Cell and molecular basis of hearing

David J. Lim, F. Kalinec

Research output: Contribution to journalArticlepeer-review

24 Scopus citations


The mammalian auditory organ is a specialized sensory epithelium capable of detecting subnanometer movements produced by sound and transducing them into electrical signals. It is a dual system consisting of two types of sensory cells: the inner hair cells, which provide afferent input to the central nervous system, and the outer hair cells, which provide frequency resolution and signal amplification. The critical element in mechano- reception is the hair bundle, a cluster of stereocilia located in the apical end of the sensory cells. Mechanical stimulation causes deflection of ciliary bundles that leads to the opening or closing of transduction channels located in the apical part of the plasma membrane of the stereocilia. The current concept of auditory function requires an active process of signal amplification within the cochlea. It is generally believed that outer hair cells, functioning as both sensor and motor elements, are responsible for this amplification process. The motor function consists of changes in cell length produced by the concerted action of a large number of independent molecular motors distributed along the length of the outer hair cell lateral plasma membrane. Although experimental evidence suggests its association with conformational changes in transmembrane proteins, the exact nature of the outer hair cell force generation mechanism on a molecular level is still unknown.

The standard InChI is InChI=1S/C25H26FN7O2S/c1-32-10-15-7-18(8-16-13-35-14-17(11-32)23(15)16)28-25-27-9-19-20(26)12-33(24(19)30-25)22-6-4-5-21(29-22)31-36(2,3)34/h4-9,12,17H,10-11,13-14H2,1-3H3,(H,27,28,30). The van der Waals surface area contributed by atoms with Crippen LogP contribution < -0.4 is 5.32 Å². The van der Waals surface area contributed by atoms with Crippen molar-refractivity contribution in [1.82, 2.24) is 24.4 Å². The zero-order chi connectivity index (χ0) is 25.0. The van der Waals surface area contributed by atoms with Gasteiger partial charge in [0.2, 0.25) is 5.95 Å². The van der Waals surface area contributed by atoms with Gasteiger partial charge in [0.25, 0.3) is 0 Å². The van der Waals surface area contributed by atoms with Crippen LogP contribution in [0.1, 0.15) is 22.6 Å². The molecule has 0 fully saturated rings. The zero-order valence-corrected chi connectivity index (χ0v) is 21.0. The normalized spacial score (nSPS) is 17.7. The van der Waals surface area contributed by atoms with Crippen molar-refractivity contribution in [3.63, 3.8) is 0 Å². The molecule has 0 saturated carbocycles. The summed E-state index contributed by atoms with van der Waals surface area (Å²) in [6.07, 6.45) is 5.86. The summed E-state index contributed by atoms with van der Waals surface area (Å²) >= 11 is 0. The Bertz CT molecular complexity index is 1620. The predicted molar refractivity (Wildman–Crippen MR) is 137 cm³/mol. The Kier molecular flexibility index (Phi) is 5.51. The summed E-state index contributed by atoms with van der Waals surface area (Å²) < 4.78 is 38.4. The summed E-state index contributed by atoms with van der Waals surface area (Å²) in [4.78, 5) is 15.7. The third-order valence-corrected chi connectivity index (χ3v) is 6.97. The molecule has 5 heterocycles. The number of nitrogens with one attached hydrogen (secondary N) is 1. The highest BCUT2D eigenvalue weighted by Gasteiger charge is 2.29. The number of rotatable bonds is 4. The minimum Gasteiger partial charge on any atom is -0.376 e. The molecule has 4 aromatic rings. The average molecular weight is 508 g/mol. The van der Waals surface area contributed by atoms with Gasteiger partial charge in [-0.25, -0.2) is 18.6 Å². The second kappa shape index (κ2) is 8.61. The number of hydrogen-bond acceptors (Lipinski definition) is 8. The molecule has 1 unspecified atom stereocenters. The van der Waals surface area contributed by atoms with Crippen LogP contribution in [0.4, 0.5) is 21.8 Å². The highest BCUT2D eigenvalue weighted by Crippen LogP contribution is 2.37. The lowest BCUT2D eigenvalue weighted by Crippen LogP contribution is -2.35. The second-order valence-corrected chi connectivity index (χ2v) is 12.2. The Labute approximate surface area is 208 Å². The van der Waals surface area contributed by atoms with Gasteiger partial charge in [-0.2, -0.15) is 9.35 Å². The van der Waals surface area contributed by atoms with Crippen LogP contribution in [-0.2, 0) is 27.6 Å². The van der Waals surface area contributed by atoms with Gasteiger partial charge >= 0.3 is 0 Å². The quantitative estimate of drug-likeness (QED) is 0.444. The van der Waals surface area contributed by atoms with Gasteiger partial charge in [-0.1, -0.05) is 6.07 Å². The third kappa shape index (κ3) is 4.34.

Original languageEnglish (US)
JournalKidney International, Supplement
Issue number65
StatePublished - Jan 1 1998


  • Cochlea
  • Inner hair cells
  • Organ of Corti
  • Outer hair cells
  • Stereocilia
  • Transduction

ASJC Scopus subject areas

  • Nephrology


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